At first During the past decade, Facebook has had a minimal presence in India. It is just starting to slowly expand its team in the country and has been making deals with telecom operators to make access to its service free for users and even Offer incentives such as free voice credit.
The number of internet users in India, which is now the second largest number of internet users with more than 500 million users, was very small. In early 2011, the state had fewer than 100 million internet users.
But The social networking site Facebook It has ended up playing a crucial role in the past decade. So much so, that by the end of it, the social juggernaut had reached almost every Internet user in the country. The WhatsApp It alone reaches more than 400 million internet users in India, more than any other app in the country, according to mobile insights company App Annie.
This access to Facebook in India did not go unnoticed. Politicians in the country today rely heavily on Facebook services, including WhatsApp, to get their message across. But it also complicated things.
Rumors have swirled on WhatsApp that cost lives, and politicians from both major political parties in India in recent weeks accused the company of Show favoritism to the other party.
To address these issues, and the role Facebook would like to play in India, Ajit Mohan, We are joined by our Country Business Head at Disrupt 2020. Here are some highlights.
newly Report in WSJ It was alleged that Ankhi Das, a senior Facebook executive in India, had decided not to delete a post from a politician from the ruling party. The report claimed that she did so because she feared it would hurt the company’s business prospects in India.
In Mohan’s first interview since the controversy erupted, he dismissed claims that any state executive has the authority to influence how Facebook applies its content policy.
“We think it is important for us to be open, neutral and impartial,” he said. We have a deep belief and deep conviction that our empowering role is as a neutral party that allows speech of all kinds, and allows expression of all kinds, including political expression, and many of the guidelines that we have developed aim to make sure that we truly enable our diversity of expression and opinion as long as we are able to make sure. From protecting the safety and security of persons. “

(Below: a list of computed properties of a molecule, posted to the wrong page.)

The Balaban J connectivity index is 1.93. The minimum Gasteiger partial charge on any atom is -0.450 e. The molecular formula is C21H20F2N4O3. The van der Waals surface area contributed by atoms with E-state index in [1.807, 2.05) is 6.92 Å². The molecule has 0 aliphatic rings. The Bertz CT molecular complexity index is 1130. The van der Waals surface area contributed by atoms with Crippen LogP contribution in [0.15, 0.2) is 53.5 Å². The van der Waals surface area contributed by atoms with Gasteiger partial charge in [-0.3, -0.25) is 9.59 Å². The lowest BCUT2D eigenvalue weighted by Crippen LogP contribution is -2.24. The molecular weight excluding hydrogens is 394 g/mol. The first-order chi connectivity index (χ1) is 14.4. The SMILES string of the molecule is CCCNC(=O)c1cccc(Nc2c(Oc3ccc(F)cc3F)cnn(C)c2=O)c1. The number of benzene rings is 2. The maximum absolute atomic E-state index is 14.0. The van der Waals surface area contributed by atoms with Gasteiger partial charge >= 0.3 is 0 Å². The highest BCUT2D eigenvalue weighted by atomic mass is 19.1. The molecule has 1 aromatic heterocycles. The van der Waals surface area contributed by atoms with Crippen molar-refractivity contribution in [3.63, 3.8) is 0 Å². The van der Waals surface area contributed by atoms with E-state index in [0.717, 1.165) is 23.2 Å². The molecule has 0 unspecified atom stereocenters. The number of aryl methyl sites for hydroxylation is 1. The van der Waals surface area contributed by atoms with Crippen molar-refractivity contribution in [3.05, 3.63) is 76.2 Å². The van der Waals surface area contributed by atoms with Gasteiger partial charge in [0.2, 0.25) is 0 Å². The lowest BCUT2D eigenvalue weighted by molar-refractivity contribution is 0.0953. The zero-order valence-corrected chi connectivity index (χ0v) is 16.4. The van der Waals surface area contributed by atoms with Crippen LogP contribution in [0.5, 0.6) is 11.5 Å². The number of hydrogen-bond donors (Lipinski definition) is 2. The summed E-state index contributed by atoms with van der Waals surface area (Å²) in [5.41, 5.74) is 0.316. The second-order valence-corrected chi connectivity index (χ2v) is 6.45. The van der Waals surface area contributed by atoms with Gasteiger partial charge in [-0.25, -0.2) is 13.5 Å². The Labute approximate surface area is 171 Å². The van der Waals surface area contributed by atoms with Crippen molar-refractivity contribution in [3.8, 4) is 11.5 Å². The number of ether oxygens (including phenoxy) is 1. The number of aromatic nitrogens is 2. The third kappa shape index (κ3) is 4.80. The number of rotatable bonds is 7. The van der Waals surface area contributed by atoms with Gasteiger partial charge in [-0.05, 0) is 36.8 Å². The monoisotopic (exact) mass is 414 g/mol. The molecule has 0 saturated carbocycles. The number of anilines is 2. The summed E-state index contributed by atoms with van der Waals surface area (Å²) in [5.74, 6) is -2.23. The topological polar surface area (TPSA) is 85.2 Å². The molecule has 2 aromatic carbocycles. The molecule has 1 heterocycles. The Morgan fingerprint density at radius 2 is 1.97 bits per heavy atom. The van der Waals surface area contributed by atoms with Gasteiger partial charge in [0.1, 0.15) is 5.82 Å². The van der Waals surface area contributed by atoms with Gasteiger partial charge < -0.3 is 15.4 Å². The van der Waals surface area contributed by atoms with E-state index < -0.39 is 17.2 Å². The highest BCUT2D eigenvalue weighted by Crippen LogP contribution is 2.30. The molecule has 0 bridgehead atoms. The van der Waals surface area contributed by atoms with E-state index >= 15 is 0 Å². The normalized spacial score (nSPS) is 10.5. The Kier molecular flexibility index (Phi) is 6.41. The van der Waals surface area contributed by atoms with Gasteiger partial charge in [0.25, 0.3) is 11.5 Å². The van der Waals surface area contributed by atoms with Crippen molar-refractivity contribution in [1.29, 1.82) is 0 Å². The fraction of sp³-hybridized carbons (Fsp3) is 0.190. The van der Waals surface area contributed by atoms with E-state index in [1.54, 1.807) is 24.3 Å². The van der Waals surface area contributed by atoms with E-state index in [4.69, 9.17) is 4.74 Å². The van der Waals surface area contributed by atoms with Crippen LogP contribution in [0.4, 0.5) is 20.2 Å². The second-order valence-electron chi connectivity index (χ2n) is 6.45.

Mohan said the internal processes and systems within Facebook are designed to ensure that any opinion and preference for an employee or group of employees “is completely separate from the company and the company’s objective application of its own policies.”
He said that individuals can provide input on decisions, but that no one – including Ankhi Das – can unilaterally influence the decision Facebook makes about enforcement of content.
We allow freedom of expression within the company as well. We have no restrictions on people expressing their views, but we see this separately from the enforcement of our content policy. […] He added that the content policy itself, in the context of India, is a separate team from the public policy team led by Ankhi.
In India, monetization
Although Facebook has amassed hundreds of millions of users in India, the second largest marketplace in the world contributes little to its bottom line. So why does Facebook care so much about the country?
“India is in the midst of a very exciting economic and social transformation where digital plays an enormous role. In the past four years alone, more than 500 million users have accessed the Internet. He said that the pace of this transformation may be unparalleled in human history or even in the digital transformation that is taking place in Countries all over the world.